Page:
This is an excerpt from EERE Network News, a weekly electronic newsletter.

November 21, 2007

Company Feeds Natural Gas Pipeline with Biogas from Manure

Environmental Power Corporation announced early in November that it has completed a facility to convert manure and other agricultural waste into a methane-rich biogas that will be sold as natural gas. The Huckabay Ridge facility in Stephenville, Texas, will employ anaerobic digesters to convert manure into biogas. Bacteria in the oxygen-free digester vessels feed on the wastes, producing a gas consisting mostly of methane and carbon dioxide. Environmental Power then conditions the biogas to natural gas standards and distributes it via a commercial natural gas pipeline. The company is currently selling the natural gas to the Lower Colorado River Authority, and in October 2008, it will begin selling natural gas to Pacific Gas and Electric Company under a new 10-year contract. The Huckabay Ridge facility has the capacity to produce 635 billion Btu of natural gas per year, enough to provide all the energy needs for more than 6,000 average U.S. homes. See the Environmental Power press release.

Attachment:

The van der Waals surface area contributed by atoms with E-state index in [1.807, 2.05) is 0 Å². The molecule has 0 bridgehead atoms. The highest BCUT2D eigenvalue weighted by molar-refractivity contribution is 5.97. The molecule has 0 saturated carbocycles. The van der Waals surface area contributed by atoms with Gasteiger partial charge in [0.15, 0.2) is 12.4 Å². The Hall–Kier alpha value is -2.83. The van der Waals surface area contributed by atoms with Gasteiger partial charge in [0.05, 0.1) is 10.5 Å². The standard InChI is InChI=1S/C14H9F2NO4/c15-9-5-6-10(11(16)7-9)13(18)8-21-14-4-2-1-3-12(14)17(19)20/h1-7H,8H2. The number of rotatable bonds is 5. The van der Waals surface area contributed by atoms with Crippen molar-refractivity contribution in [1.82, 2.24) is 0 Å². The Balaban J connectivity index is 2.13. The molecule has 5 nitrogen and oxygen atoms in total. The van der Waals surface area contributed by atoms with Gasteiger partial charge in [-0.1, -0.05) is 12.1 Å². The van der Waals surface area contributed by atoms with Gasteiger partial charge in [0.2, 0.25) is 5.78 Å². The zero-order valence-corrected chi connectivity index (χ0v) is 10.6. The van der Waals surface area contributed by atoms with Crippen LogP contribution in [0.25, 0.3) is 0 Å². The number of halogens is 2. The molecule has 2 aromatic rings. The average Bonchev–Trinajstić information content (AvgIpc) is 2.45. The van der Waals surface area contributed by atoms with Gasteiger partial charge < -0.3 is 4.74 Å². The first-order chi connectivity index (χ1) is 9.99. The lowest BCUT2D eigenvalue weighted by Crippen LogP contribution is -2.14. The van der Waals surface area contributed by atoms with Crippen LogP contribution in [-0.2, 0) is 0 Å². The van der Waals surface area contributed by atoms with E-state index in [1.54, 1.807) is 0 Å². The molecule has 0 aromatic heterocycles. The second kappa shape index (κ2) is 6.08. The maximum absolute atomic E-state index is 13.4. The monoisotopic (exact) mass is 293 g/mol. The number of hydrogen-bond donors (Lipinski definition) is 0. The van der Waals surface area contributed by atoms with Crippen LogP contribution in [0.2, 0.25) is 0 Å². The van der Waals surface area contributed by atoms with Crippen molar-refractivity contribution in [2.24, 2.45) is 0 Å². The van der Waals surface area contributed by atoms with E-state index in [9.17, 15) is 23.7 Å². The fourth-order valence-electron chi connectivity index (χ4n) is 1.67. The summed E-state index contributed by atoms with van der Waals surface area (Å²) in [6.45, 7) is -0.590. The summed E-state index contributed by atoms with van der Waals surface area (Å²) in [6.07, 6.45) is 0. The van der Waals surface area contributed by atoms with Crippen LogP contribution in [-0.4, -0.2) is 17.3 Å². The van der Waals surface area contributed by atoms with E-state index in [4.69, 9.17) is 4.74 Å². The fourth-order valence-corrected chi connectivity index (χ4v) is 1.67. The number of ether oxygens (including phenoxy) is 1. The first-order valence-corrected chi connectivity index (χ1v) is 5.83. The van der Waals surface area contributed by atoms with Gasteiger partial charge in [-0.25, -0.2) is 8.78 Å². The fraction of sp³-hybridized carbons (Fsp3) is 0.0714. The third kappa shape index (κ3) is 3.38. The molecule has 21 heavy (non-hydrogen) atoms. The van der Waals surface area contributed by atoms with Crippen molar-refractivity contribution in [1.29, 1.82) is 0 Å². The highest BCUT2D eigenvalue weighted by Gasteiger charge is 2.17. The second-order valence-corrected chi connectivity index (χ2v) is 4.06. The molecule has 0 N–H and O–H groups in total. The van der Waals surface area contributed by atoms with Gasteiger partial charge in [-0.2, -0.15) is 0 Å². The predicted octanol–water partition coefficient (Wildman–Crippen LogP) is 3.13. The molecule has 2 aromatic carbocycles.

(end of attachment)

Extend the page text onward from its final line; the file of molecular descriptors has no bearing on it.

Landfills are another major source of methane, and as North America's leading provider of waste services, Waste Management has a corner on the landfill gas market. The company currently captures and produces energy from enough landfill gas to meet the energy needs of a million homes per year, and in an environmental initiative announced in October, the company committed to doubling its energy production by 2020. But for the sheer elegance of its approach, it's hard to beat the Prometheus Energy Company, which creates liquefied natural gas (LNG) from landfill gas and delivers it to vehicle fleets in Southern California. The elegance comes in with the company's purchase of an LNG-fueled Kenworth tractor, which is now being used to deliver the LNG. So the company is burning its own landfill gas to deliver landfill gas to other users. The first 10,000-gallon shipment was delivered to the Orange County Transit Authority, which operates a fleet of 232 LNG-fueled buses. See the Waste Management press release (PDF 48 KB) and the Prometheus Energy press release (PDF 63 KB). Download Adobe Reader.

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